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Fox4's new look 9 p.m. newscast isn't quite a slam dunk, but does include a dunking meteorologist

Fox4 weathercaster Dan Henry skies and scores. Photos: Ed Bark

It's not every day you can see a news anchor, sports anchor and meteorologist shoot baskets live during a local newscast. Let alone watch the weather dude dunk.

Presenting Fox4's new and quite possibly very improved 9 p.m. local newscast, which on Thursday featured three live anchor-newsmaker interviews in an effort to better combat the oft-formidable network entertainment programming on rival stations.

The center ring attraction was an extended in-studio interview with Dallas Mavericks owner Mark Cuban. And I do mean extended. Co-anchor Steve Eagar set things up by talking to Cuban for one minute, 53 seconds before a commercial break.

Then came an 11-second, drum-accompanied tease -- "Cuban. Doocy. Eagar. One On One On One with Mark Cuban" -- before an uninterrupted 13 minute, 12 second gathering of the Mavs main man, a vested Eagar, sports anchor Mike Doocy and climactically, weathercaster Dan Henry.

Henry showed off his two-handed dunking prowess -- albeit on an obviously less than regulation height basket -- before Cuban tried and at first failed to execute a one-hand slam. But Fox4 later showed tape of Cuban kinda sorta dunking before he flashed a very broad grin.

The ultra-elongated interview with Cuban, who alternately cradled and palmed a basketball, touched on a lot of topics but didn't mention the Securities and Exchange Commission's newly revived "insider trader" allegations against him. There probably wasn't much Cuban could say, but the question should have been broached.

Other than that, no big problem. It's about time that Fox4 changes and livens things up without resorting to the cheap, sex-alicious content of CW33's competing 9 p.m. newscast. Eager and Doocy might have been overly chummy with Cuban at times, but they did press him a bit on why anyone should believe the Dallas Mavericks will be any better this season after not signing anyone resembling a marquee free agent.

Cuban stuck to the notion that nothing less than an NBA title will satisfy him, although few believe that's a realistic possibility in the coming season. The only technical glitch was a "Dress For Success" tag that briefly showed up on-screen.

Heather Hays split-screens it with tree protector Ray Deshaw.

Before Cuban's appearance, co-anchor Heather Hays had a solid live interview with Collin County rancher Ray Deshaw, who's battling officials over the preservation of trees he planted 20 years ago. The county says they pose safety and drainage problems. Unfortunately, Deshaw's name was misspelled "Dishaw" throughout the interview. These things happen.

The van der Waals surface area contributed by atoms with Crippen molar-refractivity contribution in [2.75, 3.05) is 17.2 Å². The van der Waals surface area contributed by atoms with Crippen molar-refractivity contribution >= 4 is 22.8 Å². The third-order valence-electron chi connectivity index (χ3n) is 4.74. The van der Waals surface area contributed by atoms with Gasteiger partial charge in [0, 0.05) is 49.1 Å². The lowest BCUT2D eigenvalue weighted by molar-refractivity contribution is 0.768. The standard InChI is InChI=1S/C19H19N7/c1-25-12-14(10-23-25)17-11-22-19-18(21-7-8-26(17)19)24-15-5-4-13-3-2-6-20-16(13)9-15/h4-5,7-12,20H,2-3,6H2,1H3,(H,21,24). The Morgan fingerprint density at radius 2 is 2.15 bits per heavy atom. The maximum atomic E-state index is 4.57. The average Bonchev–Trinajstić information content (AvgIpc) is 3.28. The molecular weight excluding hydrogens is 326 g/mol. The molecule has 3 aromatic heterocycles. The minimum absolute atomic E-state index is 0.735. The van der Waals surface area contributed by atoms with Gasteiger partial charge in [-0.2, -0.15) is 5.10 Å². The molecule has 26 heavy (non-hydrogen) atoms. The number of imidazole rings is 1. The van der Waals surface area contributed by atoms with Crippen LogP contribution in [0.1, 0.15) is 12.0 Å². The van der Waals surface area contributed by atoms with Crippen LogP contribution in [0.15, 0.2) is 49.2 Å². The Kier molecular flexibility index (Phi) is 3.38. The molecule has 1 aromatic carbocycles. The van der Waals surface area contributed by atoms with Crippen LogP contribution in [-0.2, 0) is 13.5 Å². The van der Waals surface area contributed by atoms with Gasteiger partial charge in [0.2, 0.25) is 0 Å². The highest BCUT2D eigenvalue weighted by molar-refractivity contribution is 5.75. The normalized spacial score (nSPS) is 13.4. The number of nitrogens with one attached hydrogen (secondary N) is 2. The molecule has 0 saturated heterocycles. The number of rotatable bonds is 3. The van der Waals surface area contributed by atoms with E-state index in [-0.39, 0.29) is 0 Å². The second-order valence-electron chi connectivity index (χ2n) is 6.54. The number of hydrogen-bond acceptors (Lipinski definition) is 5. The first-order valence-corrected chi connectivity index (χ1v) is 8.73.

Eagar earlier had a live interview with Fox football analyst and former NFL quarterback Sean Salisbury over the issue of intrusive parents at youth football games. The segment was sparked by a recent parental brawl during which one dad brutally forearm-shivved another dad from behind. Fox4 repeatedly played the footage.

All of the interviews provided in depth looks at newsworthy topics or people. This of course enhances the anchors' profiles while reducing the need for reporters in the field. Still, the newscast found time for three fairly lengthy dispatches from reporters Matt Grubs, Sophia Reza and Lari Barager. Henry also got around to doing the weather after dunking.

There are some perils. Those with no interest in Cuban might well have changed the channel rather than sit through more than 15 minutes with him. It did in fact seem like an eternity, even for a big sports fan like yours truly.

The plusses also are apparent. Standard issue news blips are mostly eliminated, as are run-of-the-mill crime stories and other junk on a bunk. At least that was the case Thursday night.

The ratings didn't quite pan out, though. Fox4 ran fourth in total viewers and with 18-to-49-year-olds in Thursday's 9 p.m. slot while tying NBC's The Apprentice for third among 25-to-54-year-olds.

No matter. I'd stay the course with this more substantive, enterprising treatment of local news. No need to make that big a fuss over Cuban, whose segment should have been trimmed by at least a few minutes or more. But I'm betting the producers already are making adjustments. And kudos to them for making the effort to try something different without selling out the news product.